Author:O'Scannlain, Diarmuid F.


Good evening. It is a great honor and a high privilege to be delivering the Clynes Lecture and to be a part of the University of Notre Dame's London Law at 50 Speaker Series. I want specially to thank Professor Michael Addo, the director of this wonderful Law Centre, for his extraordinary hospitality to Maura and me, and to thank Dean Nell Newton and Pro fessor A.J. Bellia--I am proud to say a former law clerk of mine--for extending the invitation to speak here tonight. (1)



One provision of the U.S. Constitution has been much in the news lately: the Second Amendment, which protects the right to keep and to bear arms. Due to several recent tragic school shootings, most recently in Parkland, Florida, a debate has been raging in the United States about the proper regulation of firearms. Proposals abound for wider background checks, registration and permitting requirements, and limitations on the types of weapons that can be privately owned or sold. Meanwhile, courts across the country have been routinely asked in the past several years to evaluate whether existing legal restrictions are consistent with the constitutional right. The tension between the Constitution and the budding restrictionist Zeitgeist has even led one distinguished jurist--retired Supreme Court Justice John Paul Stevens--to urge just three weeks ago, in the pages of the New York Times, that gun control proponents "should demand a repeal of the Second Amendment." (2) The call to amend the American Constitution was sufficiently significant that it received considerable news coverage from major outlets throughout the United Kingdom. (3)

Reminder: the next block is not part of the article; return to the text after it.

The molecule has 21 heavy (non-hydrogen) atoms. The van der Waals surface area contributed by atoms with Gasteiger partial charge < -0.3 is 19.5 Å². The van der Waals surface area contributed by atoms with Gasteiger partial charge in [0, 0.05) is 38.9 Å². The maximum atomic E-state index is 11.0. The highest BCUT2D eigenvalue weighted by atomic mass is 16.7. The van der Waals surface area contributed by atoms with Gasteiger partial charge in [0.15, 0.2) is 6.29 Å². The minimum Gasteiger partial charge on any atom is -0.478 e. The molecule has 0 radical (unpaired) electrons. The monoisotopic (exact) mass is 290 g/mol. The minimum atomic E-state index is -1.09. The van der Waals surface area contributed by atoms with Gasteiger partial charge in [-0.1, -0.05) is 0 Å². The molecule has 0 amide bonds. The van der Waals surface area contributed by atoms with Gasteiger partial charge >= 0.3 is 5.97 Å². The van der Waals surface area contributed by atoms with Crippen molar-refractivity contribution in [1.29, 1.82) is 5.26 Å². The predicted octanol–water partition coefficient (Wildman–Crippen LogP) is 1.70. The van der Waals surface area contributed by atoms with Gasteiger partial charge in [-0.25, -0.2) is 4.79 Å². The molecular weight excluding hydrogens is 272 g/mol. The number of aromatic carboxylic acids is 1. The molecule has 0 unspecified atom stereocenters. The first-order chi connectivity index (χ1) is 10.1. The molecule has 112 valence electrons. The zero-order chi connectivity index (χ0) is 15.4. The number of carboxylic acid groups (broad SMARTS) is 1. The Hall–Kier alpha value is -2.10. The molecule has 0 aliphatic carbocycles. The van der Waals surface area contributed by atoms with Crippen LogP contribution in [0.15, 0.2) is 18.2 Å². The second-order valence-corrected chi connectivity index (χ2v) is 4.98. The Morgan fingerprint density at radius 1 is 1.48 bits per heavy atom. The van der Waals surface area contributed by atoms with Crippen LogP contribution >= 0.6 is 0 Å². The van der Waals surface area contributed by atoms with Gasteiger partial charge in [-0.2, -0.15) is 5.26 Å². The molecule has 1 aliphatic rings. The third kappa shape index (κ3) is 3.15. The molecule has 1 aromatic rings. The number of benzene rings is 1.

It is definitively not my intention today to wade into such debates about the wisdom of the Second Amendment or to deal with pending or recent court interpretations. Rather, I want to explore how it came to be and what role British history had in its genesis. For Americans like myself, such history helps us to understand the meaning of our own Constitution. For the Britons here, it is a powerful example of how your own constitutional principles (4) shaped the legal landscape of far-flung countries once within the British Empire. And for those simply interested in law as a discipline, irrespective of geography, I hope this lecture serves as a useful case study of how distant history can help contemporary lawyers interpret the meaning of a legal text adopted over 225 years ago.